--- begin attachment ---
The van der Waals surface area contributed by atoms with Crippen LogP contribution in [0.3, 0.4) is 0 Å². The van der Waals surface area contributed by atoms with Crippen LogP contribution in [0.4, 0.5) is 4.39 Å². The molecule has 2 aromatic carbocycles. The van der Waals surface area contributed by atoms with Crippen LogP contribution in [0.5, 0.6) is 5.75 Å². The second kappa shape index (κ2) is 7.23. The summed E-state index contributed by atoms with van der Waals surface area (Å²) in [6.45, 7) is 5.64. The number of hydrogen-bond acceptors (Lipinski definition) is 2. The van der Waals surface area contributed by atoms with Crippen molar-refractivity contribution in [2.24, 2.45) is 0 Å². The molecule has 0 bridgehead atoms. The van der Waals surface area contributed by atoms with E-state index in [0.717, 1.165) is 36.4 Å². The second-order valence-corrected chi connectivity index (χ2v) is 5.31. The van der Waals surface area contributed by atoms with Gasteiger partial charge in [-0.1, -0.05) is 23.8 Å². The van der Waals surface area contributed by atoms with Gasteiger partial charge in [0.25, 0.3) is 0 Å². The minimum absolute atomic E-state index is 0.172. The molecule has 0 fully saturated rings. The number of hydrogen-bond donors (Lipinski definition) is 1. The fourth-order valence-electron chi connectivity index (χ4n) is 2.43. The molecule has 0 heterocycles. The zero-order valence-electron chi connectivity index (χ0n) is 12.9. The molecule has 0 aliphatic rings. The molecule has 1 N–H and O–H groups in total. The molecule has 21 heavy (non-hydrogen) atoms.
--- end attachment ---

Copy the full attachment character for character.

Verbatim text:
The van der Waals surface area contributed by atoms with Crippen LogP contribution in [0.3, 0.4) is 0 Å². The van der Waals surface area contributed by atoms with Crippen LogP contribution in [0.4, 0.5) is 4.39 Å². The molecule has 2 aromatic carbocycles. The van der Waals surface area contributed by atoms with Crippen LogP contribution in [0.5, 0.6) is 5.75 Å². The second kappa shape index (κ2) is 7.23. The summed E-state index contributed by atoms with van der Waals surface area (Å²) in [6.45, 7) is 5.64. The number of hydrogen-bond acceptors (Lipinski definition) is 2. The van der Waals surface area contributed by atoms with Crippen molar-refractivity contribution in [2.24, 2.45) is 0 Å². The molecule has 0 bridgehead atoms. The van der Waals surface area contributed by atoms with E-state index in [0.717, 1.165) is 36.4 Å². The second-order valence-corrected chi connectivity index (χ2v) is 5.31. The van der Waals surface area contributed by atoms with Gasteiger partial charge in [-0.1, -0.05) is 23.8 Å². The van der Waals surface area contributed by atoms with Gasteiger partial charge in [0.25, 0.3) is 0 Å². The minimum absolute atomic E-state index is 0.172. The molecule has 0 fully saturated rings. The number of hydrogen-bond donors (Lipinski definition) is 1. The fourth-order valence-electron chi connectivity index (χ4n) is 2.43. The molecule has 0 heterocycles. The zero-order valence-electron chi connectivity index (χ0n) is 12.9. The molecule has 0 aliphatic rings. The molecule has 1 N–H and O–H groups in total. The molecule has 21 heavy (non-hydrogen) atoms.